that this test will have much less statistical power than those previously
described because you will not be reducing variation with stratification.
You will also not be partitioning your variance into within site and among
site components. However, if the ANOVA indicates a significant difference
among canals, then all the extra trouble of stratification and partitioning
variance is not necessary to meet your goals.
Another alternative is to simply quit school and live on the streets. I
remember that was looking quite attractive to me about the 3rd year into a
Ph.D.....
Good luck,
Charles Gowan
Dept. of Biology
RandolphMacon College
Ashland, VA 23005
8047527293
FAX 8047524724
email: [log in to unmask]
In message <[log in to unmask]> Academic forum on
fisheries ecology and related topics
> ><< I would like to statistically compare the abundance of each species/size
> >group for each of my 5 canals using analysis of variance >>
> >
> >By this do you mean that you would like to compare the abundance of each
> >species/size group among the canals, or do you want to compare abundances
> >among species/size groups within each canal?
> >
> I would like to know if the abundance of each species/size group differed
> between canals. The reason is that 3 of my canals have an alien piscivore
> present and 2 do not and I want to identify any statistically significant
> differences in fish community within my 5 canals. ie is there less fish
> were the piscivore is present. I did not want to assess if there were any
> significant differences in the abundance of each species/size group within
> each canal.
>
> Phil
Phil:
I delayed jumping into this fray but will make the following observations.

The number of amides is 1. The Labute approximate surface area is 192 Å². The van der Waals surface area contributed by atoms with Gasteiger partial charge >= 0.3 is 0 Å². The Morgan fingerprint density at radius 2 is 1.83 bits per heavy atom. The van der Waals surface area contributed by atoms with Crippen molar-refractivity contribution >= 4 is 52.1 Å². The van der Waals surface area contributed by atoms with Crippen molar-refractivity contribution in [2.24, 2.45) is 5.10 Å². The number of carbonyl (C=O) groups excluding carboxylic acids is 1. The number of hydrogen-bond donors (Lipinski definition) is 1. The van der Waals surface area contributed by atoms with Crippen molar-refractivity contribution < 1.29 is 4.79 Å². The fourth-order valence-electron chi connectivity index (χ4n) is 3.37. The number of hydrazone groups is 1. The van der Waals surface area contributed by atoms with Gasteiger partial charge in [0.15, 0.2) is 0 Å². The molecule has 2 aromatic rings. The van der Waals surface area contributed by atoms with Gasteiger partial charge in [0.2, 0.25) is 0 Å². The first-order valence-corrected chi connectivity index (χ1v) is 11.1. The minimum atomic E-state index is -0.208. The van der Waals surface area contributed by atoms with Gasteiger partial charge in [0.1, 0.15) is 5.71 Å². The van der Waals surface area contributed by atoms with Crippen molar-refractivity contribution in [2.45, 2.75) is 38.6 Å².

First, Tom Kwak ([log in to unmask]) developed some software call POP/PRO that
runs on PCs or Macs and can be used to estimate populations via several methods
(depletion type and markrecapture). It was described in Ecology of Freshwater
Fish (Kwak, T. J. 1992. Modular microcomputer software to estimate fish
population parameters, production rates and associated variance. Ecology of
Freshwater Fish 1: 7375.
Second, how you go about testing the differences depends on the error you wish
to test against. If you simply have say 5 population estimates, one each from 5
canals, then there is no standard way you can use an anova. You have only one
estimate (no replication) for each canal. However, each of your canal estimates
will have an associated variance or error in the estimator. One can use an
approximate confidence interval (e.g., 95%CI = 2*Std Dev  note that since n=1
the standard deviation is equivalent to the standard error) and see if they
overlap. This is not super appealing but it is the best approach I know. You
really are testing if the estimates are different given your error in estimating
each population. Newman and Martin (1993) give some procedures for this.
The other suggestion that was given for instances in which you have either
spatial or temporal estimates is to partition the variance into these
components. For example, if you have 5 sites at each canal you can compare
within canal differences to among canal differences  the estimate for each site
is one observation. This procedure ignores any error in the estimates (assumes
they are the best estimate and part of the within and between error will include
estimation error). Newman and Waters (1989) used this approach to look at
temporal and spatial variability in several parameters of a brown trout
population. Good luck with your work.
Newman, R. M., and F. B. Martin. 1983. Estimation of fish production rates and
associated variances. Canadian Journal of Fisheries and Aquatic Sciences 40:
17291736.
Newman, R. M., and T. F. Waters. 1989. Differences in brown trout (Salmo
trutta) production among contiguous sections of an entire stream. Can. J. Fish.
Aquat. Sci. 46: 203213.
Ray Newman, Assoc. Prof. PhoneNet: (612) 6255704
Fisheries and Wildlife FAX: (612) 6255299
University of Minnesota Internet: [log in to unmask]
Le hasard ne favorise que les esprits prepares
Chance favors only the prepared mind Pasteur